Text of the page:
Stress. Cats generally respond to stress by hiding, which may include avoiding their food bowls. Some events that cause stress are adding a new cat or other animal to the family, moving, and being boarded. In cases of household upheaval, make sure your cat’s food bowl is in a spot that he or she can get to easily and that feels safe. For example, your cat may not feel comfortable eating anywhere near a dog. If boarding your cat, send some extra special treats along, such as canned food or bits of meat. Most boarding kennels are also willing to heat up food to entice an anxious cat to eat.

Illness and veterinary visits are also both inherently stressful, which can add to a sick cat’s list of woes.

Appetite Stimulants. For cats that can’t be enticed to eat or who are hospitalized, there are medications that can stimulate appetite and treat nausea. Mirtazapine (brand name Remeron, an appetite stimulant) is the most common option today, but other options include cyproheptadine (an antihistamine and anti-serotonin agent; when serotonin is depressed it can increase appetite), and diazepam (Valium, short-term effect). Appetite stimulants should always be used under the direction of a veterinarian to avoid side effects or reactions between other medications that your cat might be receiving.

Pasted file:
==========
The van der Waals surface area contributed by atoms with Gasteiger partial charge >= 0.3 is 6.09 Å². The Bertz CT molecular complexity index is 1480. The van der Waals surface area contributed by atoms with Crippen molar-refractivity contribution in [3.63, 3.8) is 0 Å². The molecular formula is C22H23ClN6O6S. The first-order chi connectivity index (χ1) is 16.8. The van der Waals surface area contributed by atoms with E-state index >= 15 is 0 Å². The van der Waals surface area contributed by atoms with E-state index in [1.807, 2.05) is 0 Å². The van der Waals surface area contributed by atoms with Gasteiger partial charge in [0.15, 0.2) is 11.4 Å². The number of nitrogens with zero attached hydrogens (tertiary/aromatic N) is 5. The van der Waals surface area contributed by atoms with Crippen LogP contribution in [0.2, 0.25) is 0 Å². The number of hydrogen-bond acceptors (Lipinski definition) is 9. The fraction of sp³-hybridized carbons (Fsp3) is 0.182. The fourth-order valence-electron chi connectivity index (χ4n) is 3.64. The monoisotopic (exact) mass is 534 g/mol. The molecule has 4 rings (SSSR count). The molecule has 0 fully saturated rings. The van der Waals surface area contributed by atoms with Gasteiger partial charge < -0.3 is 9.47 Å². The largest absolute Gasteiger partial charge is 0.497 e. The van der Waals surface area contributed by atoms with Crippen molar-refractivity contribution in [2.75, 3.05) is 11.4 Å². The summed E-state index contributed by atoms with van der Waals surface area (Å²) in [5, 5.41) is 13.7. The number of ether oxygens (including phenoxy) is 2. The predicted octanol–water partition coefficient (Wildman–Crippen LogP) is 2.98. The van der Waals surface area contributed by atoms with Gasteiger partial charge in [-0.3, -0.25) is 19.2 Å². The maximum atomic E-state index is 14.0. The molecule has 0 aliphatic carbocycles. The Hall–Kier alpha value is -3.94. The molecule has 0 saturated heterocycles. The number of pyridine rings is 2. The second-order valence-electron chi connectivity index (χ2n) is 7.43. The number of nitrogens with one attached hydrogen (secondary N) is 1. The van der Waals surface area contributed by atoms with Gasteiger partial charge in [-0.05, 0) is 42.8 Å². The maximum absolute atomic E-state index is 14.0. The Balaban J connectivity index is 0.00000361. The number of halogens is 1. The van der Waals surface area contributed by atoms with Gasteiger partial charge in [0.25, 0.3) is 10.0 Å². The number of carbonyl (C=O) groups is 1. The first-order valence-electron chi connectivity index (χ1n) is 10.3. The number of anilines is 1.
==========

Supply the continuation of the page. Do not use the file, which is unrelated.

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Many cats are picky about what they eat, and that in itself is not something to be concerned about. However, if your cat starts eating less and less or quits eating entirely, a veterinary visit is necessary to rule out or treat any medical problems. Even 24 hours without food can be problematic for adult cats, and kittens must be monitored even more closely. Unexplained weight loss in conjunction with normal or increased food intake is also a reason to go to the vet sooner than later.

Causes of a Lack of Appetite INCLUDE

  • Cancer
  • Hepatic lipidosis (liver disease)
  • Kidney disease
  • Pancreatitis
  • Stress
  • Teeth problems

When to Involve Your Vet

  • Eager eater no longer interested in food
  • Increased thirst and/or urination
  • Jaundice
  • Lethargy
  • Noticeable weight loss
  • Smelly food won’t entice appetite